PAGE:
The first known reproduction of the pallid sturgeon in the Lower Missouri
River in at least the last 50 years has been confirmed by U.S. Fish and
Wildlife Service biologists, who point to the startling discovery as
evidence that the fish, whose ancestors date to the days of the dinosaurs,
may have a better chance at recovery than previously believed.
"This remarkable news is more than just a testimony to the need to conserve
habitat in order to pull an endangered species back from the brink of
extinction," Secretary of the Interior Bruce Babbitt said. "It speaks
eloquently for the need to restore some natural flows to rivers so they're
more than just dammed and channelized flood control projects sluicing fresh
water toward the sea. When the Edwards Dam was removed from the Kennebec
River in Maine, Atlantic salmon were seen back in that stretch of river
almost immediately. When we let the Big Muddy be the Big Muddy, suddenly
on of America's historic and most endangered gamefish is spotted spawning
in nature once again."
"This is wonderful," said Steve Krentz, leader of the Pallid Sturgeon
Recovery Team in Bismarck, North Dakota. "Until these tiny sturgeon
specimens were found, the only young pallid sturgeon we have seen were
products of hatchery spawning operations."
The fish, which can attain a weight of 100 pounds, a length of 6 feet and
which have a lifespan of 60 years, have been listed as an endangered
species since 1990, indicating a concern that the species was headed for
Aside from the sturgeon's importance as a natural inhabitant of the
Missouri and Mississippi River systems, the pallid sturgeon has economic
benefits as some anglers consider it one of America's premier gamefish.
Eventual full recovery could mean that the sturgeon would be considered for
removal from the endangered species list and would again be available to
The sturgeon is also considered an indicator species whose abundance and
distribution are directly related to the quantity and quality of suitable
habitat and river hydrology. That these specimens were collected at a
habitat restoration project on a unit of the Big Muddy National Fish and
Wildlife Refuge indicates that efforts to put back some of the 500,000
acres of habitat lost to channelization can produce dramatic results.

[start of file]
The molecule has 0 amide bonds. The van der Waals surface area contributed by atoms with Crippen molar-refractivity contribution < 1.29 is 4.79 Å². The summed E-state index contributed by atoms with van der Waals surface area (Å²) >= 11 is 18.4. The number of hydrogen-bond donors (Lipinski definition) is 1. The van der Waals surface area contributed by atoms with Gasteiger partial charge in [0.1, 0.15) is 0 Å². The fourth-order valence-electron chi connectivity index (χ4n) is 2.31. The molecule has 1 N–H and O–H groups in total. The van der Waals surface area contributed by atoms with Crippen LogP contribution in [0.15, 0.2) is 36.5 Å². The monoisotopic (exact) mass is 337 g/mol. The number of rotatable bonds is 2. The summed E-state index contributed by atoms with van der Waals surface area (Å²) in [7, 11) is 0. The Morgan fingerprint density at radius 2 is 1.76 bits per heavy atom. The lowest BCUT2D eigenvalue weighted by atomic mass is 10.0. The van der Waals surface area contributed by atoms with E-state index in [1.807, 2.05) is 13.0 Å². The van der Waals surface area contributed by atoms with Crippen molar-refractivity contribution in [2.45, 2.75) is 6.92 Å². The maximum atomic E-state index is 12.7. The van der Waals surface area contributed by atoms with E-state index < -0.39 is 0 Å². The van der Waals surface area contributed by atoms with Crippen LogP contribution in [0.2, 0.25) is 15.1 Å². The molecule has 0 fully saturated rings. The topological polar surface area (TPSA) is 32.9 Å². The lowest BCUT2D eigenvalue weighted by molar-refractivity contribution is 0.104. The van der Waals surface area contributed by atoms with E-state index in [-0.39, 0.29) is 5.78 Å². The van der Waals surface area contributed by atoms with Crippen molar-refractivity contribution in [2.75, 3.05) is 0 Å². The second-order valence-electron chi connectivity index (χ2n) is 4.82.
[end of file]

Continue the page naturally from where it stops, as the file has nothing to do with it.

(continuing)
Jim Milligan, project leader for the Fisheries Resources Office in
Columbia, Missouri, said the specimens were found along a restored sandbar
in a side channel of the Lower Missouri River that had been cut by the
flood of 1993 and expanded to a chute-island-sandbar complex by more
flooding in 1995 and in 1996. It is the first new habitat of its kind the
river has been allowed to create in more than 50 years.
"We acquired the land for the Refuge and gave the river some freedom to re-
create some lost habitat through natural processes of erosion, deposition
and succession," Milligan said.
"And the area became nursery habitat for juvenile pallid sturgeon. The
most significant aspect of this find is that it clearly demonstrates that
we can use the river's energy to restore habitat for the benefit of
threatened, endangered and declining fish species. More than 40 other
Missouri River fish species have also been documented using the restored
Pallid sturgeon populations began to drop with the advent of dams, and also
when their habitat was altered from shallow, silty rivers with sand and
gravel bars to deeper clear channels favored by commercial river traffic.
The side channel where the sturgeon were found is not a part of the
An adult pallid sturgeon is a rare find today in any segment of the
Missouri River system. In the early 1990s, the Service and its state
partners began a hatchery reproduction program and stocked the Missouri
River with at least 3,000 hatchery sturgeon to keep the species alive.
"We know the fish found in Missouri are not the result of our stocking
efforts," said Steve Krentz, leader of the Pallid Sturgeon Recovery Team in
Bismarck, North Dakota.
"The juvenile fish we placed in the river were 8 to 10 inches long and the
specimens collected in August were less than an inch long."
Pallid sturgeon historically inhabited rivers and tributaries in Arkansas,
Iowa, Illinois, Kansas, Kentucky, Louisiana, Missouri, Mississippi,
Montana, North and South Dakota, Nebraska and Tennessee. Some sturgeon
still inhabit some of those areas, Milligan said, but the populations are
far below what they were in the 1950s and 1960s.
The Missouri Department of Conservation lists the pallid sturgeon as
exceedingly rare and confined to the Missouri and Mississippi Rivers
penetrating only a few miles into the Mississippi upstream from the mouth
of the Missouri. The species is somewhat more abundant in the Missouri
River upstream of Iowa, but nowhere in its range is it common.
Unlike such finny freshwater companions as the trout and bass, the pallid
sturgeon is a homely specimen. It is distinguished by pale, bony plates
instead of scales, has a reptile-like body, sucker-type mouth and large
whisker-like growths that help it sense its surroundings. It is similar in
appearance to the shovelnose sturgeon but is much lighter in color, has
smaller eyes and a longer and sharper snout.
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